Document Detail


Contributions of aeromedical research to flight and biomedical science.
MedLine Citation:
PMID:  3778400     Owner:  NLM     Status:  MEDLINE    
Abstract/OtherAbstract:
Pilot and plane capabilities to withstand high-Gz combat maneuvers are tactically important. Sustained 10-15 Gz capabilities of current and future planes outstrip safe physiologic limits in spite of the combined use of World War II-vintage straining maneuvers and relatively ineffective anti-G suits to prevent losses of vision and consciousness. However, the extreme arterial pressure increases needed to maintain cerebral blood flow (e.g. 400 mm Hg at heart level during exposures to 13.5 G when sitting upright) carry risks of anatomic damage to the circulatory system and rupture of air-containing, essentially unprotectable, lungs. These could be minimized, and incapacitating losses of consciousness avoided, by use of horizontal positions designed to eliminate heart-to-head hydrostatic gradients. Development of a prone-position cockpit with a counterweighted, forward-looking head support plus optical-electronically aided all-directional visibility is the most physiologic, safest, and surest way to achieve this goal.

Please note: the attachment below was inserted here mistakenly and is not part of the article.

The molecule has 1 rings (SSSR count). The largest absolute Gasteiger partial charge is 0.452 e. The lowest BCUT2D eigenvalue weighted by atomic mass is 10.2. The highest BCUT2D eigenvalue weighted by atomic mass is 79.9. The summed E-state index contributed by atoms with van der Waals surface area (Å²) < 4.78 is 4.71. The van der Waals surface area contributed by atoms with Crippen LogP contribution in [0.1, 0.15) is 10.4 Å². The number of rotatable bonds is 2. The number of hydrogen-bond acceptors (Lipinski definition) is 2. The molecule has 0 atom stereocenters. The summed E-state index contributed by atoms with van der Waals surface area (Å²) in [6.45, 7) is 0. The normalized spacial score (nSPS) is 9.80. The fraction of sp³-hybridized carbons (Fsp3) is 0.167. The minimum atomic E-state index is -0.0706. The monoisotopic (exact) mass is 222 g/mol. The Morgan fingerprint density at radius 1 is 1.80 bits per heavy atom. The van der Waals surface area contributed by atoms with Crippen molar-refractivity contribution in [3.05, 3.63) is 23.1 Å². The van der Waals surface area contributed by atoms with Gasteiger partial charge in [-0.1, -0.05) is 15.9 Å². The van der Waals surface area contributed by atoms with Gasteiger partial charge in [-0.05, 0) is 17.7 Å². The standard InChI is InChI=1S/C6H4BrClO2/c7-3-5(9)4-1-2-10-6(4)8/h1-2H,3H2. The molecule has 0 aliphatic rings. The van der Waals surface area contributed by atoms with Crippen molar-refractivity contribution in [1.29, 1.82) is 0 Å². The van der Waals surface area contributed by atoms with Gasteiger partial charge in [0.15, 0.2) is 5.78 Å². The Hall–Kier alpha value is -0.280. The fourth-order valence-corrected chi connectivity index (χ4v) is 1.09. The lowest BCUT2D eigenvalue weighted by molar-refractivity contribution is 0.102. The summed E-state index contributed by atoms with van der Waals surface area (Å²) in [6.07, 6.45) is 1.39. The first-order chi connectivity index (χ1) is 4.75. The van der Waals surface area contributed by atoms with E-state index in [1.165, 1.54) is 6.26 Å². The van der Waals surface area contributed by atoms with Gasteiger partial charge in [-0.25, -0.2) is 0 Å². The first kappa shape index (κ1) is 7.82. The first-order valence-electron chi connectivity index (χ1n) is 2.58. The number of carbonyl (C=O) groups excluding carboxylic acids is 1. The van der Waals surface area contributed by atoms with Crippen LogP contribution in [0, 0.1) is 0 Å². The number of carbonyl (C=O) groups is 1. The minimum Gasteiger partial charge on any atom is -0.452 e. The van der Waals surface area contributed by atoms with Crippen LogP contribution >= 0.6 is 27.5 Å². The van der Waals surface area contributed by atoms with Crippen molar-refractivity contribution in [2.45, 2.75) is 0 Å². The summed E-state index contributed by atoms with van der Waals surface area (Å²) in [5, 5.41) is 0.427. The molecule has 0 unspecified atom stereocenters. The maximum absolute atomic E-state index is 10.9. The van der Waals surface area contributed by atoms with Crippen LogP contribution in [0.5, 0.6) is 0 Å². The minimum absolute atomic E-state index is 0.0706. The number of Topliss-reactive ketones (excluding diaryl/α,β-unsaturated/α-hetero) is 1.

Authors:
E H Wood
Publication Detail:
Type:  Journal Article    
Journal Detail:
Title:  Aviation, space, and environmental medicine     Volume:  57     ISSN:  0095-6562     ISO Abbreviation:  Aviat Space Environ Med     Publication Date:  1986 Oct 
Date Detail:
Created Date:  1986-12-18     Completed Date:  1986-12-18     Revised Date:  2006-11-15    
Medline Journal Info:
Nlm Unique ID:  7501714     Medline TA:  Aviat Space Environ Med     Country:  UNITED STATES    
Other Details:
Languages:  eng     Pagination:  A13-23     Citation Subset:  IM; S    
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MeSH Terms
Descriptor/Qualifier:
Acceleration / adverse effects
Aerospace Medicine*
Gravity Suits
Humans
Posture
Unconsciousness / etiology,  prevention & control
Comments/Corrections
Erratum In:
Aviat Space Environ Med 1987 Jul;58(7):706

From MEDLINE®/PubMed®, a database of the U.S. National Library of Medicine


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